6 sure-fire ways to lose your rental deposit

Moving into rented property normally means paying four to six weeks’ rent up front in the form of a deposit, as insurance against any issues at the end of your tenancy. Unfortunately, some landlords and letting agencies can be known to withhold part or all of your deposit for seemingly petty or even absurd reasons.

With a significant sum of money at stake, you’ll want to do everything you can to keep your deposit. Here are six ways that inaction can lead to losing all or part of this investment:

Missing a rent payment

Any missed rent will be deducted from your deposit. If the amount you owe exceeds your deposit, you could even be taken to court. Don’t rely on paying cash-in-hand or remembering to transfer your rent each time it’s owed; set up a direct debit with your bank to ensure the full rental amount is payed every month without fail.

Not checking your inventory

Your landlord or letting agency should provide a list of furniture and features within the property when you move in, which you will be expected to sign. Before you do, read this inventory carefully and note anything that doesn’t match with what’s actually in the property. Also highlight any existing damage or wear-and-tear to ensure you don’t get charged for them upon leaving.

Forgetting to take photos

Another way to protect yourself against false damage claims is to take photos of any existing damage on the day you move in. Any photos taken on a smartphone or digital camera should be automatically time-stamped so you can prove they were taken before your tenancy began.

Neglecting to read the contact

Failing to give the contract your full attention is a risky move, as this will explain exactly what is expected of you regarding the return of your deposit. Make sure you read the entire contract carefully to reduce the chance of any nasty surprises when you move out.

Putting off highlighting issues

Notify your landlord or letting agency as soon as anything stops working or is accidentally damaged. If you put off letting them know, they are more likely to interpret the issue as deliberate damage on your part and deduct the cost of repair from your deposit.

Avoiding the cleaning

Unless the property is spotless at the end of your tenancy, cleaning costs may be deducted from your deposit. But waiting until the last week to do one big clean is a recipe for failure. Make an effort to clean your property regularly so you will have much less to do before you leave.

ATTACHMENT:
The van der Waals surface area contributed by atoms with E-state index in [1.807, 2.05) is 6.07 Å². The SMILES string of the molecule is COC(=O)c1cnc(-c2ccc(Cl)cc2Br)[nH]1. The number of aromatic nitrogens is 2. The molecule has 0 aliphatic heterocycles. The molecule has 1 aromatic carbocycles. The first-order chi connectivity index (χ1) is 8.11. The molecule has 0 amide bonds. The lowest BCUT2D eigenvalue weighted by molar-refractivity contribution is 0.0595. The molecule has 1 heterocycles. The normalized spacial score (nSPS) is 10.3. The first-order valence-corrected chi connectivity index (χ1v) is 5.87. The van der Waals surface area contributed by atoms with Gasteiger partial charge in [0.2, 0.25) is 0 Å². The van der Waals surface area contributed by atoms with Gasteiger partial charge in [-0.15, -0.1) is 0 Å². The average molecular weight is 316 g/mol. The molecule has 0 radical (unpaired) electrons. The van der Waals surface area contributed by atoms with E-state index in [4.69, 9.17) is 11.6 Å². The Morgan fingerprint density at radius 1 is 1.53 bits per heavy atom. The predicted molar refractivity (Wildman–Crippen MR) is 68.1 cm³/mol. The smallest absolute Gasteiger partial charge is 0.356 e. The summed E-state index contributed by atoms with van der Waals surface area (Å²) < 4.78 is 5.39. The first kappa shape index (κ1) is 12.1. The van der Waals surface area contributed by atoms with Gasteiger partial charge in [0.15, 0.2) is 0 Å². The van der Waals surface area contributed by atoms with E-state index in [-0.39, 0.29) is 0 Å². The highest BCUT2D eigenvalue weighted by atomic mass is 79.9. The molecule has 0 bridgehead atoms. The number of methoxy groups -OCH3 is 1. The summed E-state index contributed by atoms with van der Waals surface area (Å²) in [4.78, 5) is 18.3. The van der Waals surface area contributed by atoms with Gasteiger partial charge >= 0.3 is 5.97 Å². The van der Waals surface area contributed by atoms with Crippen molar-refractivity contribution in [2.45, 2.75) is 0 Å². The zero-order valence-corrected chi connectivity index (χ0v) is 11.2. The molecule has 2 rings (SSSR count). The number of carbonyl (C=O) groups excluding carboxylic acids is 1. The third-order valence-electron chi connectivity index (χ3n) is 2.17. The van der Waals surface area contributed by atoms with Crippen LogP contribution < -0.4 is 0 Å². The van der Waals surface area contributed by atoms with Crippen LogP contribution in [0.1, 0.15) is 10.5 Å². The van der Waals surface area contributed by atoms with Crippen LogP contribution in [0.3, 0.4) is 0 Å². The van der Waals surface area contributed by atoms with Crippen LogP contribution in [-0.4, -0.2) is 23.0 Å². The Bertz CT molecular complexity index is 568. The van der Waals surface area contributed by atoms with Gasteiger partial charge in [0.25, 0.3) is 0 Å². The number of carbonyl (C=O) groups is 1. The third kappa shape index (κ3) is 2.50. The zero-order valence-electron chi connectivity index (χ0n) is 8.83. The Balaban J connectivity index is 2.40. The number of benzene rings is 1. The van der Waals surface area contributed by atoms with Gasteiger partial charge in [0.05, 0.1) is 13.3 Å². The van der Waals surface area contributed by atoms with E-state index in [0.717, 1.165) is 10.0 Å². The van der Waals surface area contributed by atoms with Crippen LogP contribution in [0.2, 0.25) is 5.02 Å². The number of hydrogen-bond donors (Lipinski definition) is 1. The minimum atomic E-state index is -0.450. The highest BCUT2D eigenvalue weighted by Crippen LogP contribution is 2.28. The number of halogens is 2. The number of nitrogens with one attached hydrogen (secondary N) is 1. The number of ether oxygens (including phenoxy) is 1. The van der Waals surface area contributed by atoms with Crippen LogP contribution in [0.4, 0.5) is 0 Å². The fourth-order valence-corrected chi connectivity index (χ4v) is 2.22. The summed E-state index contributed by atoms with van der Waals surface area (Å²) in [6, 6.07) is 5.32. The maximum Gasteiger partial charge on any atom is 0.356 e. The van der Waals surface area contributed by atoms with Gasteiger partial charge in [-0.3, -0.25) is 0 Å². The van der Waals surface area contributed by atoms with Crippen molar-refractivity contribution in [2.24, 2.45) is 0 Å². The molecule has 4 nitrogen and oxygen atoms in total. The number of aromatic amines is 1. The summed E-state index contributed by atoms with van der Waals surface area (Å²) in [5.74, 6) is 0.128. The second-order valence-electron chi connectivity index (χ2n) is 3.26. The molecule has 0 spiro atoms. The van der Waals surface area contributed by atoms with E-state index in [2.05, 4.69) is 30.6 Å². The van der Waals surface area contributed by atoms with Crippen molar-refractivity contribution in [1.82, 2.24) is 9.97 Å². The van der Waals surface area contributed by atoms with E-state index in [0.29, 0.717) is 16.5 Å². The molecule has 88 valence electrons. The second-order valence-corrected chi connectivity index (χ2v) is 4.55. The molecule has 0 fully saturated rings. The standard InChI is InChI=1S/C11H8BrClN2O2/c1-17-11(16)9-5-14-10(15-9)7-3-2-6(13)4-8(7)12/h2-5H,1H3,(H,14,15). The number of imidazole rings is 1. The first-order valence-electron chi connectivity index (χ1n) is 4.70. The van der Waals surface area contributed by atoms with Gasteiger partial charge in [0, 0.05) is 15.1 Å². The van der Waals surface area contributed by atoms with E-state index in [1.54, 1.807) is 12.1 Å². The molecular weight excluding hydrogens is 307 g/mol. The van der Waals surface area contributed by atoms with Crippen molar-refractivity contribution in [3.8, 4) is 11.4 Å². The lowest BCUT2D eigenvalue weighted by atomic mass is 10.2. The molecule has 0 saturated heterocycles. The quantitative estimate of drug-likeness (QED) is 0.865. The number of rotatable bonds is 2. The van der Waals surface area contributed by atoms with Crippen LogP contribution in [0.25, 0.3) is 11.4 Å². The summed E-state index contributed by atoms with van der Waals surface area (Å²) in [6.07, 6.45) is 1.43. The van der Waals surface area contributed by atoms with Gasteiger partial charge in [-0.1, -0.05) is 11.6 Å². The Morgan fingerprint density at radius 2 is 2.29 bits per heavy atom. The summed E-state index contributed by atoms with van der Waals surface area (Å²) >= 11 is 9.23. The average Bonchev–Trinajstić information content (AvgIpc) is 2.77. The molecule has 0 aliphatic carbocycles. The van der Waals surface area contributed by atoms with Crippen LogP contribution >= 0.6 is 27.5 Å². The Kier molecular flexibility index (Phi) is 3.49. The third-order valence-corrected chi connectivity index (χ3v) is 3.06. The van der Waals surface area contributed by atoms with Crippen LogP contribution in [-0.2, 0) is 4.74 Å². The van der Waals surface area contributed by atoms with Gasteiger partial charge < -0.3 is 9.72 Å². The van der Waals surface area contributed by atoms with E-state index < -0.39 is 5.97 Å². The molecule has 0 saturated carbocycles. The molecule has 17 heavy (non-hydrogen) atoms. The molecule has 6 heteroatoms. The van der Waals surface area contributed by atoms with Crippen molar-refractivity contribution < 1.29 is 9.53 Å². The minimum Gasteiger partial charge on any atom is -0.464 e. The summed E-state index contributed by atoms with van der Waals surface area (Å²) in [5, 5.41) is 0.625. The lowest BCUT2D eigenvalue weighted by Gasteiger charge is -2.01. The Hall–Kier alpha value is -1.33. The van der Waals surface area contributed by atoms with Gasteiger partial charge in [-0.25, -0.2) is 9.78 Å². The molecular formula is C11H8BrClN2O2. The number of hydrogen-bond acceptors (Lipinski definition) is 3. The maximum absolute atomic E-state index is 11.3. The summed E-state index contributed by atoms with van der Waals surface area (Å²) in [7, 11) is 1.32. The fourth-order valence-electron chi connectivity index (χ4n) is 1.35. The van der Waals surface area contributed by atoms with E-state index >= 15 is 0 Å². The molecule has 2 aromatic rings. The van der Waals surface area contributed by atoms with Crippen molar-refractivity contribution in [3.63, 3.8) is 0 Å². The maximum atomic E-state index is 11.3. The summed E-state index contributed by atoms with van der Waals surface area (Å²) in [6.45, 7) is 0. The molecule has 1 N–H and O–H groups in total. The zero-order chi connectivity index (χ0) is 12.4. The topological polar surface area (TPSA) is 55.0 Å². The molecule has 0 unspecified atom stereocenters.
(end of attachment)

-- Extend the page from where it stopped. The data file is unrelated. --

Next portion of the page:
Ready to move into your rental? Contact Pickfords for a free removals estimate, or request a call from us today and ask about our professional cleaning service at the time of your move.

Leaving a rented property: how to ensure you get your full deposit back

Sofa Set

When you sign up to move into a rented property, you will pay a set deposit. This normally equates to around 4 to 6 weeks’ rent, but the amount can vary. The deposit is held as a guarantee that you will look after the property and that, when you move out, will return it in the same condition in which you moved into it.

Many of us will have heard horror stories from friends or family about landlords or letting agencies withholding large amounts, or sometimes the entire deposit, for any number of different reasons, some of which can seem absurd.

With a significant sum of money at stake, you will want to do everything you can to ensure you get as much of your initial deposit back as possible. We have outlined three simple tips to follow to help increase the chances of getting your full deposit back upon leaving a rented property:

Fill in your inventory and take lots of photographs

When you move in, your landlord or letting agency should provide an inventory, which you will be expected to sign. This is normally a list of furniture within the property, but it is a great time to list any pre-existing wear and tear to the property. Make sure you fill in the inventory in detail, listing any current issues, to ensure you don’t get charged for them upon leaving.

It is also advisable to take lots of photos upon moving in and moving out, so you have photographic evidence of the “before and after” of your time in the property.

Read your contract carefully

It can be easy to get caught up in the excitement of moving into a new property and not give your contract your full attention, but this is a risky move. Make sure you carefully read your entire contract before signing, to check exactly what is expected of you regarding the return of your deposit, to reduce the chance of any nasty surprises when you move out!

Keep on top of the cleaning!

By making an effort to clean your house or flat regularly while you live there, you will have much less to do upon vacating the property. It is tempting to skip cleaning, hoping somebody else will do it, but these small tasks can soon mount up. Moving out can be a stressful experience, so the last thing you want is to have to spend a huge chunk of your time cleaning up several months’ worth of built-up mess and dirt!